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Registration is now live for the Security Development Conference 2013, hosted in San Francisco, CA on May 14 – 15, 2013. If you register today you’ll save 50% off the normal registration fee.
This year’s conference will include keynote speakers Edna M. Conway, Chief Security Strategist, Cisco Systems Inc.; Brad Arkin, senior director, Security, Adobe products and services; and Scott Charney, corporate vice president, Trustworthy Computing, Microsoft Corp. Event tracks will include: Engineering for Secure Data, Security Development Lifecycle & Data Security, and Business Risk & Data Security. Track sessions will cover the latest in proven security development techniques that help reduce risk and protect organizations in the ever-changing technology landscape.
The Security Development Conference brings together IT security professionals to network, learn and discuss secure development best practices. Attendees from around the world will hear from leading security experts, build their professional networks, and learn how to implement or accelerate adoption of secure development practices within their own organizations.
For more information, I encourage you to check out the website at www.securitydevelopmentconference.com.
Steve LipnerPartner Director of Program ManagementMicrosoft Trustworthy Computing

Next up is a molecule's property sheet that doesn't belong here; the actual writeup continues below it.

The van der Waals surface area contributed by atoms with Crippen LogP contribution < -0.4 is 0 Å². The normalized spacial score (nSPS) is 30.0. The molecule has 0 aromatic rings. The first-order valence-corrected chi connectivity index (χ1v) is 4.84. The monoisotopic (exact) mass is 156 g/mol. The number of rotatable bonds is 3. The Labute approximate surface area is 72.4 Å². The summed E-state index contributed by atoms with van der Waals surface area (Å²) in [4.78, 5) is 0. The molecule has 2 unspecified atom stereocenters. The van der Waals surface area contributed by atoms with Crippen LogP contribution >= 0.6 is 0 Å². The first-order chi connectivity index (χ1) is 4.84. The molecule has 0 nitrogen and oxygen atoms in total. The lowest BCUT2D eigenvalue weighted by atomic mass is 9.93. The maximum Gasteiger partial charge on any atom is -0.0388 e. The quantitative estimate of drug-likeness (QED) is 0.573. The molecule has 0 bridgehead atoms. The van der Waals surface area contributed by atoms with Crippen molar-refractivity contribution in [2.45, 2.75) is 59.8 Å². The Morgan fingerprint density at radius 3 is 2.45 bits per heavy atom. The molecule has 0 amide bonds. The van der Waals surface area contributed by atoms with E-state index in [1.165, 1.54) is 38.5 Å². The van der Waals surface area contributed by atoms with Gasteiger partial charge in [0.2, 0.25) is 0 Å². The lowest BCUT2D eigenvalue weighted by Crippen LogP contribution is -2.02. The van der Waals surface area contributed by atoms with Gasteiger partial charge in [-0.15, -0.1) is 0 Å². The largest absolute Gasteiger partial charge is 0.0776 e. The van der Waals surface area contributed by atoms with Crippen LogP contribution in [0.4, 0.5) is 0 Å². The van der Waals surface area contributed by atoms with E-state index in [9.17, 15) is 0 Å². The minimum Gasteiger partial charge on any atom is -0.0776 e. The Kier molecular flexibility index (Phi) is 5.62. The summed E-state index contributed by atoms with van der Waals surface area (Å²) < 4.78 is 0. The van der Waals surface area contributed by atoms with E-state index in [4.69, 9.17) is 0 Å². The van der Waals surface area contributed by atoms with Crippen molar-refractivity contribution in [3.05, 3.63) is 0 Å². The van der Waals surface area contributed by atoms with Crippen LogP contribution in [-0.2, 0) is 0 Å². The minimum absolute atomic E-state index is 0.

Doug Cavit here. I’m happy to announce that we have now released The SDL Chronicles. We have been working with many outside institutions to help document their secure application development journey and what they learned. Together, these stories make up The SDL Chronicles. It is really interesting to me to see all these stories collectively rather than as individual pieces. It is much easier now to see the similarities in what all of these institutions underwent in understanding the new challenging threat landscape. They then built consensus for not just doing the “quick fix” but for solving the problem systemically through a cultural shift. From this effort they were able to realize not only the benefits of enhanced security but also reaping direct benefits for doing the right thing in terms of more productivity and an excellent ROI. All of these stories conclusively show that process and culture matters and while it may take some time and resources the net result is worth the investment.